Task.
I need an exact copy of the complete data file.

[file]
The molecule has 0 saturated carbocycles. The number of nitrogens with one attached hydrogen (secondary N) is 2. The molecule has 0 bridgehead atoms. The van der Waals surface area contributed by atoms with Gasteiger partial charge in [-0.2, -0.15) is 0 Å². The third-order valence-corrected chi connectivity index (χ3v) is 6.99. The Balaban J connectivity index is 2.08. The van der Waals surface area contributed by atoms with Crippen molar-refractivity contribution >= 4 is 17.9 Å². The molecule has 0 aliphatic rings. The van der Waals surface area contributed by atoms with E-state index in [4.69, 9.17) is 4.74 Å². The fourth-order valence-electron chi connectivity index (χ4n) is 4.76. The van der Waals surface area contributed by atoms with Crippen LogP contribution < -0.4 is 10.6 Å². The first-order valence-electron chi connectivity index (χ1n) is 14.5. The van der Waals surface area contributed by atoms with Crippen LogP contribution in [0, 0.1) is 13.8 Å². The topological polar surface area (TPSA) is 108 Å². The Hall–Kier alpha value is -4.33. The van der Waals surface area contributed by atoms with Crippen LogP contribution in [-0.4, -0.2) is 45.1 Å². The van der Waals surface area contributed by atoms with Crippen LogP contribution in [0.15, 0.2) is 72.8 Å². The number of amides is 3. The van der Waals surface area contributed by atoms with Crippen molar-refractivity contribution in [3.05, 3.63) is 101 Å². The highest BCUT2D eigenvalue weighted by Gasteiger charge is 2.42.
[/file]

The molecule has 0 saturated carbocycles. The number of nitrogens with one attached hydrogen (secondary N) is 2. The molecule has 0 bridgehead atoms. The van der Waals surface area contributed by atoms with Gasteiger partial charge in [-0.2, -0.15) is 0 Å². The third-order valence-corrected chi connectivity index (χ3v) is 6.99. The Balaban J connectivity index is 2.08. The van der Waals surface area contributed by atoms with Crippen molar-refractivity contribution >= 4 is 17.9 Å². The molecule has 0 aliphatic rings. The van der Waals surface area contributed by atoms with E-state index in [4.69, 9.17) is 4.74 Å². The fourth-order valence-electron chi connectivity index (χ4n) is 4.76. The van der Waals surface area contributed by atoms with Crippen LogP contribution < -0.4 is 10.6 Å². The first-order valence-electron chi connectivity index (χ1n) is 14.5. The van der Waals surface area contributed by atoms with Crippen LogP contribution in [0, 0.1) is 13.8 Å². The topological polar surface area (TPSA) is 108 Å². The Hall–Kier alpha value is -4.33. The van der Waals surface area contributed by atoms with Crippen LogP contribution in [-0.4, -0.2) is 45.1 Å². The van der Waals surface area contributed by atoms with Crippen LogP contribution in [0.15, 0.2) is 72.8 Å². The number of amides is 3. The van der Waals surface area contributed by atoms with Crippen molar-refractivity contribution in [3.05, 3.63) is 101 Å². The highest BCUT2D eigenvalue weighted by Gasteiger charge is 2.42.